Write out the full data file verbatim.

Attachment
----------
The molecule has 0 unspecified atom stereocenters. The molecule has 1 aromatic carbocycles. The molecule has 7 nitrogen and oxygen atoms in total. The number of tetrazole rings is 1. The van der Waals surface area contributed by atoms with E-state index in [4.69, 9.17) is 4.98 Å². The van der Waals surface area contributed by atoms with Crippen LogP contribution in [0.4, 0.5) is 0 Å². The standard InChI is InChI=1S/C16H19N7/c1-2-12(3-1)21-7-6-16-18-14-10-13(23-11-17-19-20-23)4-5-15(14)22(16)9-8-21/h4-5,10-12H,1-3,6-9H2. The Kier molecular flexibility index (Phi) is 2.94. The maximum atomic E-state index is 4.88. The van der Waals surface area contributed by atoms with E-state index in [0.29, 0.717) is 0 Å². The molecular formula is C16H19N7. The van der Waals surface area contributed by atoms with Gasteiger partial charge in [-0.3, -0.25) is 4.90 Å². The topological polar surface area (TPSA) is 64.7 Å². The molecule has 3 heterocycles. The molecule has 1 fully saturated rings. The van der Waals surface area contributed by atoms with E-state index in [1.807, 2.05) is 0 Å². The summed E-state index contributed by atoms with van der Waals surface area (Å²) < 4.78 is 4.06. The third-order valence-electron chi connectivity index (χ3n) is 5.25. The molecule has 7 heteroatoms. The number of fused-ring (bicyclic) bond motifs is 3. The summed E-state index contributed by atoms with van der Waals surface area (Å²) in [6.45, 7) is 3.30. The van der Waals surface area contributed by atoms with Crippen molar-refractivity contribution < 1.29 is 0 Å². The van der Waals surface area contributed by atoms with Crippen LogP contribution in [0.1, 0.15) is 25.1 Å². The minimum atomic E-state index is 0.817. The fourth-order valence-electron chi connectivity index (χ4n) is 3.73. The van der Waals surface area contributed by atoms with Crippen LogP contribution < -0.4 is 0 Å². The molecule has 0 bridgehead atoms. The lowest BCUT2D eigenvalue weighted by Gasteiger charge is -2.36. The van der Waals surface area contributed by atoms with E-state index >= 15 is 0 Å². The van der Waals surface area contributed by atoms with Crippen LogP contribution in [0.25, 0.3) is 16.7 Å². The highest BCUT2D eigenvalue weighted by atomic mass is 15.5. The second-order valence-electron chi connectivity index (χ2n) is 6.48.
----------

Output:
The molecule has 0 unspecified atom stereocenters. The molecule has 1 aromatic carbocycles. The molecule has 7 nitrogen and oxygen atoms in total. The number of tetrazole rings is 1. The van der Waals surface area contributed by atoms with E-state index in [4.69, 9.17) is 4.98 Å². The van der Waals surface area contributed by atoms with Crippen LogP contribution in [0.4, 0.5) is 0 Å². The standard InChI is InChI=1S/C16H19N7/c1-2-12(3-1)21-7-6-16-18-14-10-13(23-11-17-19-20-23)4-5-15(14)22(16)9-8-21/h4-5,10-12H,1-3,6-9H2. The Kier molecular flexibility index (Phi) is 2.94. The maximum atomic E-state index is 4.88. The van der Waals surface area contributed by atoms with E-state index in [0.29, 0.717) is 0 Å². The molecular formula is C16H19N7. The van der Waals surface area contributed by atoms with Gasteiger partial charge in [-0.3, -0.25) is 4.90 Å². The topological polar surface area (TPSA) is 64.7 Å². The molecule has 3 heterocycles. The molecule has 1 fully saturated rings. The van der Waals surface area contributed by atoms with E-state index in [1.807, 2.05) is 0 Å². The summed E-state index contributed by atoms with van der Waals surface area (Å²) < 4.78 is 4.06. The third-order valence-electron chi connectivity index (χ3n) is 5.25. The molecule has 7 heteroatoms. The number of fused-ring (bicyclic) bond motifs is 3. The summed E-state index contributed by atoms with van der Waals surface area (Å²) in [6.45, 7) is 3.30. The van der Waals surface area contributed by atoms with Crippen molar-refractivity contribution < 1.29 is 0 Å². The van der Waals surface area contributed by atoms with Crippen LogP contribution in [0.1, 0.15) is 25.1 Å². The minimum atomic E-state index is 0.817. The fourth-order valence-electron chi connectivity index (χ4n) is 3.73. The van der Waals surface area contributed by atoms with Crippen LogP contribution < -0.4 is 0 Å². The molecule has 0 bridgehead atoms. The lowest BCUT2D eigenvalue weighted by Gasteiger charge is -2.36. The van der Waals surface area contributed by atoms with E-state index >= 15 is 0 Å². The van der Waals surface area contributed by atoms with Crippen LogP contribution in [0.25, 0.3) is 16.7 Å². The highest BCUT2D eigenvalue weighted by atomic mass is 15.5. The second-order valence-electron chi connectivity index (χ2n) is 6.48.